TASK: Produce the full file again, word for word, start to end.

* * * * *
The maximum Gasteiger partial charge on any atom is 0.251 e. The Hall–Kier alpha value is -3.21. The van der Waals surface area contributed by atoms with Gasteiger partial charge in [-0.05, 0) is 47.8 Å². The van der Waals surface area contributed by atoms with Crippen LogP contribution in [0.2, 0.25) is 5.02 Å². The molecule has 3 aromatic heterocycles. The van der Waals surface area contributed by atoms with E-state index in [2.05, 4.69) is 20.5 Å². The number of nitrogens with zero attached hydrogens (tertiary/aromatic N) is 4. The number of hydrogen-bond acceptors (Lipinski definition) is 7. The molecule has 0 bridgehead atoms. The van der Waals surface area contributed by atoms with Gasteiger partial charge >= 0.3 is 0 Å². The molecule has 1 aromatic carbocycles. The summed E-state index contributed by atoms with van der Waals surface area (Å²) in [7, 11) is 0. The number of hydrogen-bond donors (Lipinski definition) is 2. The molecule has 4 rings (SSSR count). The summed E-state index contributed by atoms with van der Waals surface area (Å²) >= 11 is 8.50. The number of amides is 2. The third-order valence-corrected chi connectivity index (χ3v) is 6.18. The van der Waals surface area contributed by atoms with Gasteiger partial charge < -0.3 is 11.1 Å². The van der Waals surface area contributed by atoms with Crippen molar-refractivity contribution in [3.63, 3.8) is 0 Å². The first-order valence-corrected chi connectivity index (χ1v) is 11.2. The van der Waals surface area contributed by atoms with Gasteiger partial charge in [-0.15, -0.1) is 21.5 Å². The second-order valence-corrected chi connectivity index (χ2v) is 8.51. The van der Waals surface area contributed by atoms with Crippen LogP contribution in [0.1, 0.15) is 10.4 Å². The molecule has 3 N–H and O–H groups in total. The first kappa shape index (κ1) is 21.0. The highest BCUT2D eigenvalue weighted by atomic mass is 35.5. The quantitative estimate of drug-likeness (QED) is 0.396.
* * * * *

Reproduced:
The maximum Gasteiger partial charge on any atom is 0.251 e. The Hall–Kier alpha value is -3.21. The van der Waals surface area contributed by atoms with Gasteiger partial charge in [-0.05, 0) is 47.8 Å². The van der Waals surface area contributed by atoms with Crippen LogP contribution in [0.2, 0.25) is 5.02 Å². The molecule has 3 aromatic heterocycles. The van der Waals surface area contributed by atoms with E-state index in [2.05, 4.69) is 20.5 Å². The number of nitrogens with zero attached hydrogens (tertiary/aromatic N) is 4. The number of hydrogen-bond acceptors (Lipinski definition) is 7. The molecule has 0 bridgehead atoms. The van der Waals surface area contributed by atoms with Gasteiger partial charge >= 0.3 is 0 Å². The molecule has 1 aromatic carbocycles. The summed E-state index contributed by atoms with van der Waals surface area (Å²) in [7, 11) is 0. The number of hydrogen-bond donors (Lipinski definition) is 2. The molecule has 4 rings (SSSR count). The summed E-state index contributed by atoms with van der Waals surface area (Å²) >= 11 is 8.50. The number of amides is 2. The third-order valence-corrected chi connectivity index (χ3v) is 6.18. The van der Waals surface area contributed by atoms with Gasteiger partial charge < -0.3 is 11.1 Å². The van der Waals surface area contributed by atoms with Crippen molar-refractivity contribution in [3.63, 3.8) is 0 Å². The first-order valence-corrected chi connectivity index (χ1v) is 11.2. The van der Waals surface area contributed by atoms with Gasteiger partial charge in [-0.15, -0.1) is 21.5 Å². The second-order valence-corrected chi connectivity index (χ2v) is 8.51. The van der Waals surface area contributed by atoms with Crippen LogP contribution in [0.1, 0.15) is 10.4 Å². The molecule has 3 N–H and O–H groups in total. The first kappa shape index (κ1) is 21.0. The highest BCUT2D eigenvalue weighted by atomic mass is 35.5. The quantitative estimate of drug-likeness (QED) is 0.396.